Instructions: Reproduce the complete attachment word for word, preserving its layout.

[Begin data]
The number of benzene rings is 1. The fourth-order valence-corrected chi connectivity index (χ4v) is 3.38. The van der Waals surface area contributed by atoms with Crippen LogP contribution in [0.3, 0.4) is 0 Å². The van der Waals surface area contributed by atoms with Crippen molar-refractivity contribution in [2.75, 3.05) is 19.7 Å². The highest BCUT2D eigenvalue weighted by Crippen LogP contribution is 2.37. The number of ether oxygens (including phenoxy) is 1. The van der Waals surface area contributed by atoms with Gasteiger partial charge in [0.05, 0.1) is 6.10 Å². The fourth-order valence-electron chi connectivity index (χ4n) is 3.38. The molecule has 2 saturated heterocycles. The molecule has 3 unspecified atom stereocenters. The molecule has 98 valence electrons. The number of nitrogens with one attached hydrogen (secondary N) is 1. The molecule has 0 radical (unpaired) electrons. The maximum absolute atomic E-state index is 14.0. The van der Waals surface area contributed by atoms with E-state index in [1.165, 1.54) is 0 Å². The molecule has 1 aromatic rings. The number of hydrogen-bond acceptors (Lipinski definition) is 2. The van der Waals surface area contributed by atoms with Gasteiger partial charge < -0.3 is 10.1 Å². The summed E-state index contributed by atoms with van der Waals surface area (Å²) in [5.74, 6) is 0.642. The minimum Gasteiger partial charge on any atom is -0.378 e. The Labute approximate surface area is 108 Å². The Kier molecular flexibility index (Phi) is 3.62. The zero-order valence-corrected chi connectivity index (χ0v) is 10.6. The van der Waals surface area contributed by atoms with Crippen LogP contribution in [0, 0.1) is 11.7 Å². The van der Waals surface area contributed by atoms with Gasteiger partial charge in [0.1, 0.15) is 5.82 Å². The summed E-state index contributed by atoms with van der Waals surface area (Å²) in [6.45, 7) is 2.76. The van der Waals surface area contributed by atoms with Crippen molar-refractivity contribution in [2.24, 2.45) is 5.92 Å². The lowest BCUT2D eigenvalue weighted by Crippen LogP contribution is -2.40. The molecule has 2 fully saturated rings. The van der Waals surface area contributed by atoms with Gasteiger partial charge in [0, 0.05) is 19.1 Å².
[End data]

The number of benzene rings is 1. The fourth-order valence-corrected chi connectivity index (χ4v) is 3.38. The van der Waals surface area contributed by atoms with Crippen LogP contribution in [0.3, 0.4) is 0 Å². The van der Waals surface area contributed by atoms with Crippen molar-refractivity contribution in [2.75, 3.05) is 19.7 Å². The highest BCUT2D eigenvalue weighted by Crippen LogP contribution is 2.37. The number of ether oxygens (including phenoxy) is 1. The van der Waals surface area contributed by atoms with Gasteiger partial charge in [0.05, 0.1) is 6.10 Å². The fourth-order valence-electron chi connectivity index (χ4n) is 3.38. The molecule has 2 saturated heterocycles. The molecule has 3 unspecified atom stereocenters. The molecule has 98 valence electrons. The number of nitrogens with one attached hydrogen (secondary N) is 1. The molecule has 0 radical (unpaired) electrons. The maximum absolute atomic E-state index is 14.0. The van der Waals surface area contributed by atoms with E-state index in [1.165, 1.54) is 0 Å². The molecule has 1 aromatic rings. The number of hydrogen-bond acceptors (Lipinski definition) is 2. The van der Waals surface area contributed by atoms with Gasteiger partial charge < -0.3 is 10.1 Å². The summed E-state index contributed by atoms with van der Waals surface area (Å²) in [5.74, 6) is 0.642. The minimum Gasteiger partial charge on any atom is -0.378 e. The Labute approximate surface area is 108 Å². The Kier molecular flexibility index (Phi) is 3.62. The zero-order valence-corrected chi connectivity index (χ0v) is 10.6. The van der Waals surface area contributed by atoms with Crippen LogP contribution in [0, 0.1) is 11.7 Å². The van der Waals surface area contributed by atoms with Gasteiger partial charge in [0.1, 0.15) is 5.82 Å². The summed E-state index contributed by atoms with van der Waals surface area (Å²) in [6.45, 7) is 2.76. The van der Waals surface area contributed by atoms with Crippen molar-refractivity contribution in [2.24, 2.45) is 5.92 Å². The lowest BCUT2D eigenvalue weighted by Crippen LogP contribution is -2.40. The molecule has 2 fully saturated rings. The van der Waals surface area contributed by atoms with Gasteiger partial charge in [0, 0.05) is 19.1 Å².